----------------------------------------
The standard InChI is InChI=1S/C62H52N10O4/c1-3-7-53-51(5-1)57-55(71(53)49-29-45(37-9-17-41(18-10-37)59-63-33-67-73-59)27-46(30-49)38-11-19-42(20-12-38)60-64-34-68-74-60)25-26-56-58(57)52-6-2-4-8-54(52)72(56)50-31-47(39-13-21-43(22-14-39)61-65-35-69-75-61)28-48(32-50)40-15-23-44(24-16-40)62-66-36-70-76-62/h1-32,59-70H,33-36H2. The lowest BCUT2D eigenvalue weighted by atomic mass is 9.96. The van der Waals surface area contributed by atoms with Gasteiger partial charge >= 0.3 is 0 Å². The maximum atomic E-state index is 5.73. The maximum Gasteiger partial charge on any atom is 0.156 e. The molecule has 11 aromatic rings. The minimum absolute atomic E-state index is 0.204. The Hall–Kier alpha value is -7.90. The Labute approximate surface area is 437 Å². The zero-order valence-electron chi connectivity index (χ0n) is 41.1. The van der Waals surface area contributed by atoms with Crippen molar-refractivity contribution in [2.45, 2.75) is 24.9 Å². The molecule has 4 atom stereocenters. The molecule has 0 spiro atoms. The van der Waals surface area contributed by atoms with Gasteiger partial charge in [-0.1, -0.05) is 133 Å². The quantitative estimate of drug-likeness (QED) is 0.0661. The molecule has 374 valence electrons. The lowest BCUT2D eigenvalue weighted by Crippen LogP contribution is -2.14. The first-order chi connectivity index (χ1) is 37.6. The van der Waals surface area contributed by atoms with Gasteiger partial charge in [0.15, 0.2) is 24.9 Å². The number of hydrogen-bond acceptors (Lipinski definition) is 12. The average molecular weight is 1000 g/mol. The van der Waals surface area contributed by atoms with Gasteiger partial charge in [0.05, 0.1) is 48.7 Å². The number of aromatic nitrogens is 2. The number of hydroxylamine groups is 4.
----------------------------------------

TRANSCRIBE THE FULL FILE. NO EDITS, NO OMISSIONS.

The standard InChI is InChI=1S/C62H52N10O4/c1-3-7-53-51(5-1)57-55(71(53)49-29-45(37-9-17-41(18-10-37)59-63-33-67-73-59)27-46(30-49)38-11-19-42(20-12-38)60-64-34-68-74-60)25-26-56-58(57)52-6-2-4-8-54(52)72(56)50-31-47(39-13-21-43(22-14-39)61-65-35-69-75-61)28-48(32-50)40-15-23-44(24-16-40)62-66-36-70-76-62/h1-32,59-70H,33-36H2. The lowest BCUT2D eigenvalue weighted by atomic mass is 9.96. The van der Waals surface area contributed by atoms with Gasteiger partial charge >= 0.3 is 0 Å². The maximum atomic E-state index is 5.73. The maximum Gasteiger partial charge on any atom is 0.156 e. The molecule has 11 aromatic rings. The minimum absolute atomic E-state index is 0.204. The Hall–Kier alpha value is -7.90. The Labute approximate surface area is 437 Å². The zero-order valence-electron chi connectivity index (χ0n) is 41.1. The van der Waals surface area contributed by atoms with Crippen molar-refractivity contribution in [2.45, 2.75) is 24.9 Å². The molecule has 4 atom stereocenters. The molecule has 0 spiro atoms. The van der Waals surface area contributed by atoms with Gasteiger partial charge in [-0.1, -0.05) is 133 Å². The quantitative estimate of drug-likeness (QED) is 0.0661. The molecule has 374 valence electrons. The lowest BCUT2D eigenvalue weighted by Crippen LogP contribution is -2.14. The first-order chi connectivity index (χ1) is 37.6. The van der Waals surface area contributed by atoms with Gasteiger partial charge in [0.15, 0.2) is 24.9 Å². The number of hydrogen-bond acceptors (Lipinski definition) is 12. The average molecular weight is 1000 g/mol. The van der Waals surface area contributed by atoms with Gasteiger partial charge in [0.05, 0.1) is 48.7 Å². The number of aromatic nitrogens is 2. The number of hydroxylamine groups is 4.